According to the Kogi people, the Tairona lived for thousands of years, up until the age of the Spanish conquistadors. After years of trade and conflict, the Tairona people fled their homes from the Spaniards sometime in the 16th century.[9]

The Lost City site was discovered in 1972 by a group of local treasure looters and was later officially excavated by archaeologists from the Colombian Institute of Anthropology and History in the 1980s. It consists of 169 terraces carved into the mountainside, a network of tiled roads, and several small circular plazas that the Tayrona people once used to navigate the city. The entrance can be accessed only by climbing 1,200 stone steps through a dense jungle.[10]

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Caption: [Cropped] Section of the stone staircase that leads up from the river valley to Ciudad Perdida
Attribution: Dwayne Reilander, CC BY-SA 4.0 <;, via Wikimedia Commons.

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When the group of treasure hunters discovered the Lost City, they did so after a gruel climb up these same steps. The legendary settlement, believed to have been established in the 9th century but abandoned during the Spanish conquest, clung to the hillside at the top. As gold, ceramic urns, and other artefacts appeared on the local black market, the government intervened and took control of the site in 1975. Today, it is accessible only to those brave and fit enough to undertake the challenging trek through the jungle.

The city s situated deep in the jungle and can only be reached by hiking for several days through rugged terrain and steep mountains. The journey is challenging, but the stunning natural beauty and rich cultural history make it a popular destination for adventurous travellers.

Caption: “Trekking to Ciudad Perdida, Magdalena – Colombia” by alschim is licensed under CC BY-NC-ND 2.0.

The structures are made of stone and clay and are believed to have been used for religious and ceremonial purposes. The site was abandoned by the Tayrona people in the 16th century, probably due to the arrival of Spanish conquistadors in the region. It remained hidden in the jungle until its discovery in the 20th century.

In recent years, the Lost City has become an increasingly popular tourist destination, drawing visitors from around the world interested in exploring its ancient ruins and learning about the history and culture of the Tayrona people. The site can only be reached by a four- to six-day trek through the jungle. The influx of tourists has raised concerns about the impact of tourism on the site’s delicate ecosystem and cultural heritage.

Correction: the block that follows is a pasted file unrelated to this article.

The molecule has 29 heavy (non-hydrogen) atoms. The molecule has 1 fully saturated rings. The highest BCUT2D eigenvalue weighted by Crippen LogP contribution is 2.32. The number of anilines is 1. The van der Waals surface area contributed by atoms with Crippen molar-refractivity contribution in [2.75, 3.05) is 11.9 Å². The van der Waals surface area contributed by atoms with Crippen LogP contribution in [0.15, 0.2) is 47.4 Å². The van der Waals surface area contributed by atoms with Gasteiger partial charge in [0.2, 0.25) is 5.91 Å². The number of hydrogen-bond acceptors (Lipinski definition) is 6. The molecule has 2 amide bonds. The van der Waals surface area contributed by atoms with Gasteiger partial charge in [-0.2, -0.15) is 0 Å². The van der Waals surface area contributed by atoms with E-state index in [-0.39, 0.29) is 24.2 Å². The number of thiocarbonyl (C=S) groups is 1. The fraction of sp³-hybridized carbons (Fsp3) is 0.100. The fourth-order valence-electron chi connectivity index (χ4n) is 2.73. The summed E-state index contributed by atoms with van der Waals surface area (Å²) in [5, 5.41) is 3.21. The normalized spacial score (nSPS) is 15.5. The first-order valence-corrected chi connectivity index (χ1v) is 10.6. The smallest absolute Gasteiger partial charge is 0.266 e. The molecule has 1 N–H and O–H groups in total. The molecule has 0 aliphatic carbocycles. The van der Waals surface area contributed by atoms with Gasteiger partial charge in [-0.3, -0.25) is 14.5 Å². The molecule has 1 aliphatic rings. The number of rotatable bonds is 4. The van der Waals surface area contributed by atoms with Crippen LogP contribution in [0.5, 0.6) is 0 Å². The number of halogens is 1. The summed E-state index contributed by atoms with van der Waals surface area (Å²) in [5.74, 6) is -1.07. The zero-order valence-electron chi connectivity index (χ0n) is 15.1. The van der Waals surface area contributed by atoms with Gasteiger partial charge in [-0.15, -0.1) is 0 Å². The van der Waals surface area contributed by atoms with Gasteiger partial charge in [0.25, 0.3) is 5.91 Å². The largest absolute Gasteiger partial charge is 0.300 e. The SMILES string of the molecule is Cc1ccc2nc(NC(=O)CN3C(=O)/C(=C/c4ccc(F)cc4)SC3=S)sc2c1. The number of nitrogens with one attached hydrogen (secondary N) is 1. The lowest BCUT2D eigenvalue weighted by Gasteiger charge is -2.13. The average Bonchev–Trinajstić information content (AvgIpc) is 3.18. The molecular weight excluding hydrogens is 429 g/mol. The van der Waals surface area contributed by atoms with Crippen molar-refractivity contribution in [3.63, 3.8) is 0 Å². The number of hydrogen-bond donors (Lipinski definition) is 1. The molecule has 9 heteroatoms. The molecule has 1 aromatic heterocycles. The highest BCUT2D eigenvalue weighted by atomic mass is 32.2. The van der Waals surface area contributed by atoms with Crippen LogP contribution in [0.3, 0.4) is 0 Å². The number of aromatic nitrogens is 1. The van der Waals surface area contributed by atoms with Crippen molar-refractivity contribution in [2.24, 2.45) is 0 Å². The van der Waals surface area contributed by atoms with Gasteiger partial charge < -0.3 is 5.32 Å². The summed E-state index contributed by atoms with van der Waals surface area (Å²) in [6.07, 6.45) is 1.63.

To help preserve the site, the Colombian government has implemented strict regulations on visitor access and has worked to promote sustainable tourism practices in the region. The increased foot traffic and development have led to environmental degradation and damage to the archaeological remains. Efforts are being made to mitigate these impacts, including limiting the number of visitors, implementing sustainable tourism practices, and investing in conservation and restoration efforts.

Tourists must now obtain permits to visit the Lost City and are required to follow guidelines to minimize their impact on the environment and cultural heritage of the site.

Most of the city’s construction took place between 1000 and 1500 AD. It was a significant political and economic centre for the Tayrona civilisation, with an estimated population of up to 10,000 people at its peak.

The ruins of Colombia’s Ciudad Perdida
As mentioned above, the ruins consist of a series of stone terraces and plazas connected by a network of paths and staircases. The city is divided into several areas, each with its own distinct architecture and function. The central area, known as the Core, is the most significant and includes a ceremonial centre, a marketplace, and several residential areas. There are also several other areas of the city, including a series of agricultural terraces and a system of aqueducts and water channels.

The city was built using advanced engineering techniques, such as terracing and irrigation, and the construction materials were transported up the mountain by hand. The Tayrona people were skilled metalworkers and craftspeople, producing various goods, including gold and silver objects, ceramics, and textiles.

Ciudad Perdida is a fascinating and unique archaeological site that offers a glimpse into the ancient history and culture of Colombia’s indigenous peoples. However, it is also a fragile and sensitive ecosystem that requires careful management and protection to ensure its preservation for future generations.